Artificial intelligence can effectively predict premature death

Artificial intelligence can effectively predict premature death

Computer algorithms can learn to predict premature death, according to a study by British researchers. Such applications of artificial intelligence can significantly improve preventive health care.

Researchers at the University of Nottingham who analyze healthcare data have developed special algorithms based on machine learning technology. All to predict the risk of premature death from chronic diseasesob in a large population.

In tests, the researchers observed that the artificial intelligence system they created was highly accurate in its predictions and performed better than the current standard approach developed by expertow.

The study was published in the journal „PLOS ONE”.

Syndromeoł researchersoIn the study, he used health data from over poł million waspsob between the ages of 40 and 69. The data was collected in 2006–2010 and continued through 2016.

– Preventive medicine is a growing priority in the fight against serious diseases. We have been working for many years to improve the accuracy of computerized health risk assessment in ogoln the general population. Most applications focus on a single disease area, but predicting death from several roof different factorsow is highly complex, especially given the environmental and individual factors thatowhich can affect them – said Dr. Stephen Weng, head of theowny author of the publication.

– We have taken a big step forwardod in this area. We have developed a unique approach to predicting the risk of premature death using the systemoa in self-learning. We are using computers to create new risk prediction models thatore take into account a wide range of demographic, biometric, clinical and lifestyle factors for each person assessed. The models are so accurate that they even take into account the consumption of fruitow, vegetables and meat per day by a person – Weng added.

Teamoł scientistsow tracked mortality data, cancer registries, and even the number of hospital admissions and cfown them with results reported by an artificial intelligence system. The researchers noted that the algorithms were significantly more accurate in predicting death than standard prognostic models.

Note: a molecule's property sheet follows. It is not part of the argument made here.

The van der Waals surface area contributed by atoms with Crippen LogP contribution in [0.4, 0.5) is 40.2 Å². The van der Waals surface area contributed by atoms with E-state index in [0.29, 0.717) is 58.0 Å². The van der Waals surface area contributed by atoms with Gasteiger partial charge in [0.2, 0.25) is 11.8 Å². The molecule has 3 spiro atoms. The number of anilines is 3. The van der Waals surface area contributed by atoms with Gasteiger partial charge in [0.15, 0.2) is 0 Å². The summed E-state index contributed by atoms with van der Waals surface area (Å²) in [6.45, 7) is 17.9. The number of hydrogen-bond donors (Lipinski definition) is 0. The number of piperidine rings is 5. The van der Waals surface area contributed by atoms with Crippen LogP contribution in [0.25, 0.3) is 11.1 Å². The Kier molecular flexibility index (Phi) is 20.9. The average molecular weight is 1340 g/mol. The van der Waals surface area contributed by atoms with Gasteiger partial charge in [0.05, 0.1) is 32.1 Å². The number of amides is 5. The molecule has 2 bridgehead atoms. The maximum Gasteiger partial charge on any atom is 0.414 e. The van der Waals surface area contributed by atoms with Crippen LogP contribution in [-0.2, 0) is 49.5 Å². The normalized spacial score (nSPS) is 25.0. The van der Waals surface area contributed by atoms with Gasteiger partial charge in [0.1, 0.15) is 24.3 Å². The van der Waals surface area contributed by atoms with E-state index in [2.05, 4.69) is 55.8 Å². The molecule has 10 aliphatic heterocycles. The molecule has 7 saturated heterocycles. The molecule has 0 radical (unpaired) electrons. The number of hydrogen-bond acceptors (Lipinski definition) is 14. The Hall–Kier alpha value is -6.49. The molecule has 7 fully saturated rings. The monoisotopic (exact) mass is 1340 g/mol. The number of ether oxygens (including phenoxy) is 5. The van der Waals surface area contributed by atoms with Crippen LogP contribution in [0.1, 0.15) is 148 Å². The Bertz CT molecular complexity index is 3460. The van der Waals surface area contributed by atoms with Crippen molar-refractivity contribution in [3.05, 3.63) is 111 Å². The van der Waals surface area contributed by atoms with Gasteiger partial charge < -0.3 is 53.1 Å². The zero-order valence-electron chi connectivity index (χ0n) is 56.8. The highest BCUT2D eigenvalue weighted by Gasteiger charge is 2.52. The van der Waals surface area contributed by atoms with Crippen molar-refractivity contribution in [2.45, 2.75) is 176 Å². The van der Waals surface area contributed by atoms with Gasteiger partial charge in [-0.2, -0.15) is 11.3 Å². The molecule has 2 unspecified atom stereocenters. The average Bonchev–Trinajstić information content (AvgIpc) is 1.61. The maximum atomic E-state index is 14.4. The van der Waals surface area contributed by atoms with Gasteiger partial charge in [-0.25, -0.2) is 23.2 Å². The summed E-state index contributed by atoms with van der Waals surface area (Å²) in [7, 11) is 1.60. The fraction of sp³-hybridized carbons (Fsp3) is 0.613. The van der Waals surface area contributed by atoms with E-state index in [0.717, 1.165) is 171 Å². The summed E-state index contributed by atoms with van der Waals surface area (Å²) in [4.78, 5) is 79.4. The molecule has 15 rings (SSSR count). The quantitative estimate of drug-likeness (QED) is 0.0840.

System modelsoin the self-learning used in this study are referred to as deep machine learning. The researchers also used a statistical method known as random forest. The two methods were contrasted with the traditional model for predicting the so-called “low” incidence of the disease. Cox regression model based on age and sex – considered to be the least accurate in predicting mortality – as well as with the multivariate Cox model, whichory worked better, but tends to over-predict risks.

– There is currently a lot of interest in the possibility of using artificial intelligence or machine learning to better predict the outcome ofoin health. In someor situations it may prove helpful, in others it does not. In this particular case, we have shown that with careful tuning, algorithms can significantly improve efficiency – said Joe Kai, coopublication router.

– These techniques may be new to many osob involved in health research and difficult to track. However, we believe that by clearly reporting these methods in a transparent mannerob, it may helpoc in the scientific verification and future development of this exciting field – added Kai.

University of Nottingham researchers predict that artificial intelligence will play an important role in personalized medicine. They hope to help develop effective predictive tools to develop this branch. Further research requires verification and validation of the developed algorithmsoIn artificial intelligence on other population groups and study the wayoIn implementing these systemoin to routine health care.